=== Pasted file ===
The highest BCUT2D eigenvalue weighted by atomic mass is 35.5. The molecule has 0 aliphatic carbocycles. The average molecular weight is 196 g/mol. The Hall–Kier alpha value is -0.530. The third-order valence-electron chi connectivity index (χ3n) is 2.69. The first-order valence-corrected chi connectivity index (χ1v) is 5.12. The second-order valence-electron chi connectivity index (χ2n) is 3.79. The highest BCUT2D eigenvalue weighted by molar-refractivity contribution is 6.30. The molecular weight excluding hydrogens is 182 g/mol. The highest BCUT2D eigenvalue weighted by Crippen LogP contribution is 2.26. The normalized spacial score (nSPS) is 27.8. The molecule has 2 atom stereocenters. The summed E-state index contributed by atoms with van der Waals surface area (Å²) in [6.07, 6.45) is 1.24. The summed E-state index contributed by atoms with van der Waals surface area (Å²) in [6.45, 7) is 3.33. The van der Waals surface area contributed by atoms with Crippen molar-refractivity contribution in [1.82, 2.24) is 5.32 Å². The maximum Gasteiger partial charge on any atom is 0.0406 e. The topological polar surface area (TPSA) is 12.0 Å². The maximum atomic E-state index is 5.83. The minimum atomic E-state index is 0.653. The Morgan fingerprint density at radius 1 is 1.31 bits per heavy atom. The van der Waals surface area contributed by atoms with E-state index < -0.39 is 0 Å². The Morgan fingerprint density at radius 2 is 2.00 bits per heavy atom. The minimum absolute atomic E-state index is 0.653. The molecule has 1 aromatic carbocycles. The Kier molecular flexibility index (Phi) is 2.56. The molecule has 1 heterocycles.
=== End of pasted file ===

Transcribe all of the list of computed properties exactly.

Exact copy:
The highest BCUT2D eigenvalue weighted by atomic mass is 35.5. The molecule has 0 aliphatic carbocycles. The average molecular weight is 196 g/mol. The Hall–Kier alpha value is -0.530. The third-order valence-electron chi connectivity index (χ3n) is 2.69. The first-order valence-corrected chi connectivity index (χ1v) is 5.12. The second-order valence-electron chi connectivity index (χ2n) is 3.79. The highest BCUT2D eigenvalue weighted by molar-refractivity contribution is 6.30. The molecular weight excluding hydrogens is 182 g/mol. The highest BCUT2D eigenvalue weighted by Crippen LogP contribution is 2.26. The normalized spacial score (nSPS) is 27.8. The molecule has 2 atom stereocenters. The summed E-state index contributed by atoms with van der Waals surface area (Å²) in [6.07, 6.45) is 1.24. The summed E-state index contributed by atoms with van der Waals surface area (Å²) in [6.45, 7) is 3.33. The van der Waals surface area contributed by atoms with Crippen molar-refractivity contribution in [1.82, 2.24) is 5.32 Å². The maximum Gasteiger partial charge on any atom is 0.0406 e. The topological polar surface area (TPSA) is 12.0 Å². The maximum atomic E-state index is 5.83. The minimum atomic E-state index is 0.653. The Morgan fingerprint density at radius 1 is 1.31 bits per heavy atom. The van der Waals surface area contributed by atoms with E-state index < -0.39 is 0 Å². The Morgan fingerprint density at radius 2 is 2.00 bits per heavy atom. The minimum absolute atomic E-state index is 0.653. The molecule has 1 aromatic carbocycles. The Kier molecular flexibility index (Phi) is 2.56. The molecule has 1 heterocycles.